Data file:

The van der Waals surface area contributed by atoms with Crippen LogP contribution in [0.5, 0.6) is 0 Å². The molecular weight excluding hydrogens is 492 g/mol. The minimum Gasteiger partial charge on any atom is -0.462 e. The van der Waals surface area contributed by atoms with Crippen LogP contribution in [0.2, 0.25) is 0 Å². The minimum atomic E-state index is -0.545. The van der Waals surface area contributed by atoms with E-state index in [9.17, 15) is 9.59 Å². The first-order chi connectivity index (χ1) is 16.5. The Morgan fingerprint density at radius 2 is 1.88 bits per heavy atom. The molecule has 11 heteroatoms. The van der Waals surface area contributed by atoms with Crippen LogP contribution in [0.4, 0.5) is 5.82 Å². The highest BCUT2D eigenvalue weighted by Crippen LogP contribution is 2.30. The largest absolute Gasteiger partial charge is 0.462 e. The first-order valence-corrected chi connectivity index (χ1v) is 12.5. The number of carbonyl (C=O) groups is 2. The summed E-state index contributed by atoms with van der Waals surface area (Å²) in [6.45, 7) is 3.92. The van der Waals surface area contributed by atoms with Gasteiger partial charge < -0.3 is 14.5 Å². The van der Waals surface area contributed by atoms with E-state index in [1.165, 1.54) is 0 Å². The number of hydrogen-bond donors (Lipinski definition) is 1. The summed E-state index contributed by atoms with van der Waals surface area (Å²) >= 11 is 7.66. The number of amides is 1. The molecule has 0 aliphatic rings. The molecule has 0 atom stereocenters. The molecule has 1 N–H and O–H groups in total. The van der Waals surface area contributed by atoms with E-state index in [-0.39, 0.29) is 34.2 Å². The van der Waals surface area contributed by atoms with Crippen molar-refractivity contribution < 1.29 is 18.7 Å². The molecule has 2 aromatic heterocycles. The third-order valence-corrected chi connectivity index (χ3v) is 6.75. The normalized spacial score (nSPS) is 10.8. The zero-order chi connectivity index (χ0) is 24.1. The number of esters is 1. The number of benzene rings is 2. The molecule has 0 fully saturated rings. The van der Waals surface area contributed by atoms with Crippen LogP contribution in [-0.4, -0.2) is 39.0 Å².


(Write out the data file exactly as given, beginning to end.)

The van der Waals surface area contributed by atoms with Crippen LogP contribution in [0.5, 0.6) is 0 Å². The molecular weight excluding hydrogens is 492 g/mol. The minimum Gasteiger partial charge on any atom is -0.462 e. The van der Waals surface area contributed by atoms with Crippen LogP contribution in [0.2, 0.25) is 0 Å². The minimum atomic E-state index is -0.545. The van der Waals surface area contributed by atoms with E-state index in [9.17, 15) is 9.59 Å². The first-order chi connectivity index (χ1) is 16.5. The Morgan fingerprint density at radius 2 is 1.88 bits per heavy atom. The molecule has 11 heteroatoms. The van der Waals surface area contributed by atoms with Crippen LogP contribution in [0.4, 0.5) is 5.82 Å². The highest BCUT2D eigenvalue weighted by Crippen LogP contribution is 2.30. The largest absolute Gasteiger partial charge is 0.462 e. The first-order valence-corrected chi connectivity index (χ1v) is 12.5. The number of carbonyl (C=O) groups is 2. The summed E-state index contributed by atoms with van der Waals surface area (Å²) in [6.45, 7) is 3.92. The van der Waals surface area contributed by atoms with Gasteiger partial charge < -0.3 is 14.5 Å². The van der Waals surface area contributed by atoms with E-state index in [1.165, 1.54) is 0 Å². The number of hydrogen-bond donors (Lipinski definition) is 1. The summed E-state index contributed by atoms with van der Waals surface area (Å²) >= 11 is 7.66. The number of amides is 1. The molecule has 0 aliphatic rings. The molecule has 0 atom stereocenters. The molecule has 1 N–H and O–H groups in total. The van der Waals surface area contributed by atoms with E-state index in [-0.39, 0.29) is 34.2 Å². The van der Waals surface area contributed by atoms with Crippen molar-refractivity contribution < 1.29 is 18.7 Å². The molecule has 2 aromatic heterocycles. The third-order valence-corrected chi connectivity index (χ3v) is 6.75. The normalized spacial score (nSPS) is 10.8. The zero-order chi connectivity index (χ0) is 24.1. The number of esters is 1. The number of benzene rings is 2. The molecule has 0 fully saturated rings. The van der Waals surface area contributed by atoms with Crippen LogP contribution in [-0.4, -0.2) is 39.0 Å².